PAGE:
The seventh instance, you also adduce by your N. C. Questioning what you say to the war in the Ne­therlands. To which you answere, that you say still they fought not for Religion: And that they fought not for Religion, that is, to propagate it by Armes you are in the right: But that persecution for Religion, carried on by the making of new Bis­hops, the Inquisition, and bloody Edicts, was the principal cause of all these wars, Historians on both sides, such as Bentivoglio, Strada, Grotius, Grim­stoun and his Authours do so fully attest, that your confidence is to me admirable. But you say, Papists and Protestants did jointl [...] concurr in it. It is answered, 1. That the cause of these wars being complexe, the Spaniard endeavouring no less to subvert the liberties of these Provinces, then to extirpate the Reformed Religion, it is nothing strange, that there should have been a joint concurrence i [...] the opposition. Specially seing, 2. even the persecution at that time, practised upon the Protestants in these Coun­tries by the Spaniards strangers, was so tyrannous, ragefull and pernicious, that many of their Com­patriots, though otherwise not of their Religion, were yet induced to favoure their cause. But 3. As it was the spreading of the Reformed Religion in these parts, that first gave the Spaniard occasion to exercise tyranny, and, by violating and subverting their Liberties, to designe an uniforme royalty over all his Dominions; So it is unquestionable, that Re­ligion and the cruelty practised upon its Professors, [Page 447] were the originall and principal cause of that war as the Apology, set out by the Protestants, after their first defeat, in the end of the Regency of Margaret, doth fully witness. And here I might tell you of the joynt supplications and confederacies made about that time by these of that Religion for their own preserva­tion, and also the concessions made to them in that behalf; But the History is so large in this matter, that it were superfluous in this place to be more parti­cular: And therefore I say 4. That although in the beginning, the mixed designe of the extirpation of Religion mainly intended, and of the erecting of an uniforme Monarchy assumed through the occasion thereof, carrying along a manifest and most injuri­ous violation of all rights, liberties and priviledges, did at first ingage even Papists in the resistance; yet it is most certain, that the principal cause of the war, viz, Religion, more and more prevailing, of the Flamings themselves there were few, save Protestants, that took part on the defensive side. And as for the French or others, who joyned afterwards upon a clear ground of interest, it belongeth not unto the present consideration.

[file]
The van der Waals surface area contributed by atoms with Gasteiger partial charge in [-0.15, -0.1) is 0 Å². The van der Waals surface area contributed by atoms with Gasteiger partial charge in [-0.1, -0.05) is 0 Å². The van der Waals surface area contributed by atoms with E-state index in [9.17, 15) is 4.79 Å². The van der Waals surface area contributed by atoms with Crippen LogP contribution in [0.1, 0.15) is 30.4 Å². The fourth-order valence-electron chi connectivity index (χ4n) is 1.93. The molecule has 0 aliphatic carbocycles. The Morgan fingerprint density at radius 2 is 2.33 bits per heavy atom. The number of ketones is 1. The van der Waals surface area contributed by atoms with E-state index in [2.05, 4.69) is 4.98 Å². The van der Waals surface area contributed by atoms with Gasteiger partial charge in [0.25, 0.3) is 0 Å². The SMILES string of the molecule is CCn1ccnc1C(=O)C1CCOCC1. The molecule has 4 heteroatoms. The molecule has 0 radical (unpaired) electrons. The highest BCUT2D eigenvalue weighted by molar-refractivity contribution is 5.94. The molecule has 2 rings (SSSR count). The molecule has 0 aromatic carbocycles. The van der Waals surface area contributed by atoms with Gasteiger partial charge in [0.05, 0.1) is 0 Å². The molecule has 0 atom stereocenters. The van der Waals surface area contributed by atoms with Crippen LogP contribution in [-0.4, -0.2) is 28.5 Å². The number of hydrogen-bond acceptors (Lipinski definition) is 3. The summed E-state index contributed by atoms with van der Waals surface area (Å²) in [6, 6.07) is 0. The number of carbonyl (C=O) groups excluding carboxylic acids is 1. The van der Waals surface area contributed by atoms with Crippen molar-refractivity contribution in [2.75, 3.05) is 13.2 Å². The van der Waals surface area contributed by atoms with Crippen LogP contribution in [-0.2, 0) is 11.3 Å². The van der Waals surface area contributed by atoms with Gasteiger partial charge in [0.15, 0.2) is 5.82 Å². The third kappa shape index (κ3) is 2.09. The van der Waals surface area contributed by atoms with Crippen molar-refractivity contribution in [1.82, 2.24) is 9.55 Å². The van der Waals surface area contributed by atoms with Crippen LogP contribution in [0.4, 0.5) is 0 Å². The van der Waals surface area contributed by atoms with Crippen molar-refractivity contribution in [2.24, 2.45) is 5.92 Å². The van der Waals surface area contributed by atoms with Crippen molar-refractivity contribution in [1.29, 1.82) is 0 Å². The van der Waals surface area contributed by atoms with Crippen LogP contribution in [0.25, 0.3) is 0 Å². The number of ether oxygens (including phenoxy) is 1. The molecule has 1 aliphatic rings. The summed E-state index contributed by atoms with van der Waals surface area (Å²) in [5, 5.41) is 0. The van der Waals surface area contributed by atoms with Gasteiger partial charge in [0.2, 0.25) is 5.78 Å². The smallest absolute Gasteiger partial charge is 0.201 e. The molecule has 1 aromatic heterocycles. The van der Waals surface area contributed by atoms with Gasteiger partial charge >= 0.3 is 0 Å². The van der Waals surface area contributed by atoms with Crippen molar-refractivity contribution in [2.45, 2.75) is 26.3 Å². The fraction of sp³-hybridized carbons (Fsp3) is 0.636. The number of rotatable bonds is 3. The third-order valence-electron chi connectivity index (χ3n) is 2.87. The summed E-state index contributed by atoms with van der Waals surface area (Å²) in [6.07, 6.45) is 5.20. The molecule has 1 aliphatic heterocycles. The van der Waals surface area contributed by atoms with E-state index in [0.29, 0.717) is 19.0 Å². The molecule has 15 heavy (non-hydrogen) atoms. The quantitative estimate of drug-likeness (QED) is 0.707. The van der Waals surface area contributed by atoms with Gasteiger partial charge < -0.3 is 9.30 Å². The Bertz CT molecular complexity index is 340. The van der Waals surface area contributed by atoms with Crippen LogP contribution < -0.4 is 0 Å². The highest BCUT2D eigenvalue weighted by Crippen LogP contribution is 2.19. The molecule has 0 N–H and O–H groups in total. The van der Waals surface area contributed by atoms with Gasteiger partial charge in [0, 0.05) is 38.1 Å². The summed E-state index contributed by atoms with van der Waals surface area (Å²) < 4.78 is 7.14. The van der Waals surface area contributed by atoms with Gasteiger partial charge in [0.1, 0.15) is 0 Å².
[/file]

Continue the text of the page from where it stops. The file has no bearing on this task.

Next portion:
You adde, that Egmond & Horn beheaded, by the D of Alve, as the chief instruments in it, died both Pa­pists. 'Tis answered, Egmond and Horn plainly accused of having joined to the confederats against the inquisi­tion, & for remisness in the maintenance of the Romish Religion, were very early cut off, even in the first fer­menting, as it were of these tumults, before the ensu­ing war was formed; but, however, certain it is, that although they professed and practised mainly for the liberty of their Countrey against tyranny, yet they greatly favoured the persecute protestants, and also much inclined to their way, as is clear from their very [Page 448] accusation, and also from the manner of their death, specially Horn's, who, for all Grotius his saying, that they were execute, post sacra romano ritu peracta; yet, at first refused to confess to the Bishop of Ypre, saving that he had confessed himselfe unto God. What then doth this allegeance, destitute of reason and little favoured by truth, avail you?